Whether you’ve been upping the ante with your fitness regime, spending more time in the pool and gym showers, or just prefer to live your life in trainers, this can create the perfect warm, dark and humid environments that fungus requires to thrive. And as annoying as athlete’s foot is, there are simple treatments: topical creams, sprays and lotions. Help keep your hard-working feet in tip-top condition so you can stay active with our tips for fungus-free feet
What is athlete’s foot?
Also known as tinea pedis, athlete’s foot is a contagious fungal infection that that can affect the skin in between the toes as well as the sole of the feet.
What are the symptoms of athlete’s foot?
It can appear as dry scaly skin so people could mistakenly assume they have dry skin. Athlete’s foot can make the soles and sides of feet itchy and sore. Common signs include: itchy white patches between your toes; red, sore and flaky patches on your feet, and skin that may crack and bleed. Athlete’s foot can also cause fluid-filled blisters.
What are the symptom triggers?
Athlete’s foot is very common and anyone can get it. It is estimated that up to one in four people have athlete’s foot* at some point in their lives. It is frequently seen among people who sweat more or who have damaged skin. However, anyone could get the infection from other people, for example if walking barefoot in changing rooms and showers.
*Figures from Patient.info Athlete’s foot. Accessed July 2018
What causes athlete’s foot?
Anyone can get athlete’s foot, but certain actions increase the risk of getting or developing it. These include:
- Visiting public places barefoot (gym changing rooms, showers and swimming pools).
- Sharing socks, shoes or towels with an infected person.
- Wearing tight-fitting, closed-toe shoes.
- Keeping feet wet for long periods of time.
- Having sweaty feet.
- Suffering with a minor skin or nail injury on the feet – leading to a route into the skin.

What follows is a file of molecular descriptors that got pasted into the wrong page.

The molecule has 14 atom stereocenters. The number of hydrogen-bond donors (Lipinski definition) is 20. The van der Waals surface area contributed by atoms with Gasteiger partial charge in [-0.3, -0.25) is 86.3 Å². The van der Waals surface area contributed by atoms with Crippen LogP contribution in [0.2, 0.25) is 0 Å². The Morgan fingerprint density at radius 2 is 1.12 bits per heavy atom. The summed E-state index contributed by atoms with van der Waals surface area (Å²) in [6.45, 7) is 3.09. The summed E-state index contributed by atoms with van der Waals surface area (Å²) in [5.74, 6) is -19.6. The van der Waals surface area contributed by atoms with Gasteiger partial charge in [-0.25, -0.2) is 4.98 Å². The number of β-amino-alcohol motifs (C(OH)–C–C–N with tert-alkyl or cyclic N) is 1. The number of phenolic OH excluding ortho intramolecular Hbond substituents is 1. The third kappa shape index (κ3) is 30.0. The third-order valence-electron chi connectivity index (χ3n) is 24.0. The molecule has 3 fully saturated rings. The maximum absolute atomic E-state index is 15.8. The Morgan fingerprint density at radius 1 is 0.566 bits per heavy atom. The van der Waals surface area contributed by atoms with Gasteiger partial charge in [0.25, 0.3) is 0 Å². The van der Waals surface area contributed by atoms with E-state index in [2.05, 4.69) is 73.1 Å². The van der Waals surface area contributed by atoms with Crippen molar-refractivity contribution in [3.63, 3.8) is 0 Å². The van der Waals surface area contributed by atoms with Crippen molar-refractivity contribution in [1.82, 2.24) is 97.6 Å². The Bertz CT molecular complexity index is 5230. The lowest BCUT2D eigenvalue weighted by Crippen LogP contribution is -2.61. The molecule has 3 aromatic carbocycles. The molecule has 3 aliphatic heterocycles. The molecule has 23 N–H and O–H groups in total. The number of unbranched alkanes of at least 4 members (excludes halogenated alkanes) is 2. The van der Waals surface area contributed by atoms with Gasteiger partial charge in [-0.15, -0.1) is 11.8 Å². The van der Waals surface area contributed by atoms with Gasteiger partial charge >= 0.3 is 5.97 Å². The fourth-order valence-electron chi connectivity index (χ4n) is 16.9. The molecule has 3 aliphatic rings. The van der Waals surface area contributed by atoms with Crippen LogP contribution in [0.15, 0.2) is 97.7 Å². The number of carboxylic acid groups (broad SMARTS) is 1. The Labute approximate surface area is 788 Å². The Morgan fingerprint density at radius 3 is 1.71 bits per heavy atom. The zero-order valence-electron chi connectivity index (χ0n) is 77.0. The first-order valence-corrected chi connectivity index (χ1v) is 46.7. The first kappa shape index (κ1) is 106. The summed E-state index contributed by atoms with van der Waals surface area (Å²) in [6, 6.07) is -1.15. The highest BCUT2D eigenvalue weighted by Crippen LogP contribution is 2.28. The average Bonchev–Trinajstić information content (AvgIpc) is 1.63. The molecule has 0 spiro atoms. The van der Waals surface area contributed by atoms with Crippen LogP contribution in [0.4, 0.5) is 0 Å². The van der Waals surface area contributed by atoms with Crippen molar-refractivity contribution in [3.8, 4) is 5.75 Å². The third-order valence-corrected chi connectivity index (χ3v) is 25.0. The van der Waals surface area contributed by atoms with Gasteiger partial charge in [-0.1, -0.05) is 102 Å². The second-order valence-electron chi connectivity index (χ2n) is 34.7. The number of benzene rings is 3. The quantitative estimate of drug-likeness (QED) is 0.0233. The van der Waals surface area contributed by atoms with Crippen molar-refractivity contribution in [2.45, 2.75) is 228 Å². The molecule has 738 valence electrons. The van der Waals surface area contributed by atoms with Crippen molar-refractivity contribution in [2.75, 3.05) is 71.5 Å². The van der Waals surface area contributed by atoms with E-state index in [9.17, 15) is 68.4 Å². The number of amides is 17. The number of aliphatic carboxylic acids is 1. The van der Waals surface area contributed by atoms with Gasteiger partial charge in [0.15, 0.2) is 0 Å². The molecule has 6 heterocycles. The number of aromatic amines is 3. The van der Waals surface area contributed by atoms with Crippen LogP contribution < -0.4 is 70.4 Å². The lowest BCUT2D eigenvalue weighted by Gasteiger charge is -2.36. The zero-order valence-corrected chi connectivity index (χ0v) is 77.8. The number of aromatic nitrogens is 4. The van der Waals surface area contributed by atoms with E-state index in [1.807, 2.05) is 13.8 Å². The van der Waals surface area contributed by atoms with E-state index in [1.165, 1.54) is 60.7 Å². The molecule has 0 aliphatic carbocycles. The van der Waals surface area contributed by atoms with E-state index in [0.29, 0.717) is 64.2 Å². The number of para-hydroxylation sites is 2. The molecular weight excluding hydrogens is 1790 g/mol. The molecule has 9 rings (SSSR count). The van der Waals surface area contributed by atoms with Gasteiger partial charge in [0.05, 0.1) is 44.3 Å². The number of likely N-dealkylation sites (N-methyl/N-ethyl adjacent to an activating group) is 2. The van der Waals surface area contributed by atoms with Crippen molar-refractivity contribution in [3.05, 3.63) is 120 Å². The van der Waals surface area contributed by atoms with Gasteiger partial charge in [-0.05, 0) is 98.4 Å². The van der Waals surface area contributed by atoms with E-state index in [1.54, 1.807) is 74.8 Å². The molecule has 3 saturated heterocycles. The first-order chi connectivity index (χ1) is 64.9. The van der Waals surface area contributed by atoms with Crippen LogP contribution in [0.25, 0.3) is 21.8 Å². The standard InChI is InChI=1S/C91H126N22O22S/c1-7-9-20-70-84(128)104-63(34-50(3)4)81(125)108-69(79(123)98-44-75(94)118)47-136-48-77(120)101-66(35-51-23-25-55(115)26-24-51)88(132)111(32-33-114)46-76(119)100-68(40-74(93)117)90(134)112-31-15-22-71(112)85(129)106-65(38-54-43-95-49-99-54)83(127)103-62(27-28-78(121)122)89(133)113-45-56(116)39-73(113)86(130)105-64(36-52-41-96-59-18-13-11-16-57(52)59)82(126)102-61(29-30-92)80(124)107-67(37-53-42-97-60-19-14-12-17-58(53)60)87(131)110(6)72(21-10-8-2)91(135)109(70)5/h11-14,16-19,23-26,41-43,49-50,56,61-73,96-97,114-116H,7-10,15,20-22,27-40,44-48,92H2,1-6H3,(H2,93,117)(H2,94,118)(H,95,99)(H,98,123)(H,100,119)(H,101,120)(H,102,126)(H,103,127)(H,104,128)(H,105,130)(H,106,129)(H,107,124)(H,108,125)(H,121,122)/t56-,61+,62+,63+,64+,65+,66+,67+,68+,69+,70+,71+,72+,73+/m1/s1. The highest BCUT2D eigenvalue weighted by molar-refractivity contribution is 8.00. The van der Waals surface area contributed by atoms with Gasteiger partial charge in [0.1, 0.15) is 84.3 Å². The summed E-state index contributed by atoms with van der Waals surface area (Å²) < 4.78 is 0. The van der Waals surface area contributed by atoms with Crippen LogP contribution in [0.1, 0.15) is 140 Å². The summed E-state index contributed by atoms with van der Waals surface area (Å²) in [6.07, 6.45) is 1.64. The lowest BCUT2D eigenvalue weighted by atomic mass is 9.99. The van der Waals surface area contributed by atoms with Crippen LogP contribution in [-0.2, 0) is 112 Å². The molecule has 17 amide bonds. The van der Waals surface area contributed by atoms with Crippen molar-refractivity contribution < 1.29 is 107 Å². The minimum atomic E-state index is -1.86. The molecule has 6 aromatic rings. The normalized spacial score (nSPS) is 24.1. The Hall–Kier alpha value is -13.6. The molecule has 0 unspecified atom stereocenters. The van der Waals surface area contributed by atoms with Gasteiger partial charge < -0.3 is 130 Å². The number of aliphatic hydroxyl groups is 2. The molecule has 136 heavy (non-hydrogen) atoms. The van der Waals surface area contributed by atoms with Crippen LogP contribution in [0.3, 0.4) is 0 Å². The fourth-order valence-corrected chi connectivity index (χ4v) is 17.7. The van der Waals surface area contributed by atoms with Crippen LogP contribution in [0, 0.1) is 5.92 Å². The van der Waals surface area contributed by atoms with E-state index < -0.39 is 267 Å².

Top tips for avoiding and managing athlete’s foot
Treating athlete's foot can involve applying regular antifungal treatments (available from pharmacies) at least twice a day to both feet for as long as advised by a healthcare professional. Although symptoms tend to go quite quickly, you may need to apply the treatment for up to a fortnight after the rash has disappeared to help protect against reoccurrence. In the meantime, try not to scratch the affected skin as this may spread the infection to other areas of the body.
To help avoid athlete’s foot in the future, follow this advice:
- If you’re going to the gym or the swimming pool wear flip flops in public areas.
- Dry your feet after washing them – particularly between toes (dab dry rather than rubbing them).
- Use a separate towel for your feet and wash it regularly.
- Take your shoes off when home.
- Wear clean socks every day – breathable cotton socks are best.
- Don’t share towels, socks or shoes with other people.
- Avoid wearing shoes that make your feet hot and sweaty.
- Don’t wear the same pair of shoes for two days in a row.
If the above advice and treatments don’t work, you’re in a lot of discomfort, your feet are red, hot and painful, you have diabetes or a weakened immune system, please contact your local healthcare professional such as a podiatrist for further medical advice.UK/SC/0718/0031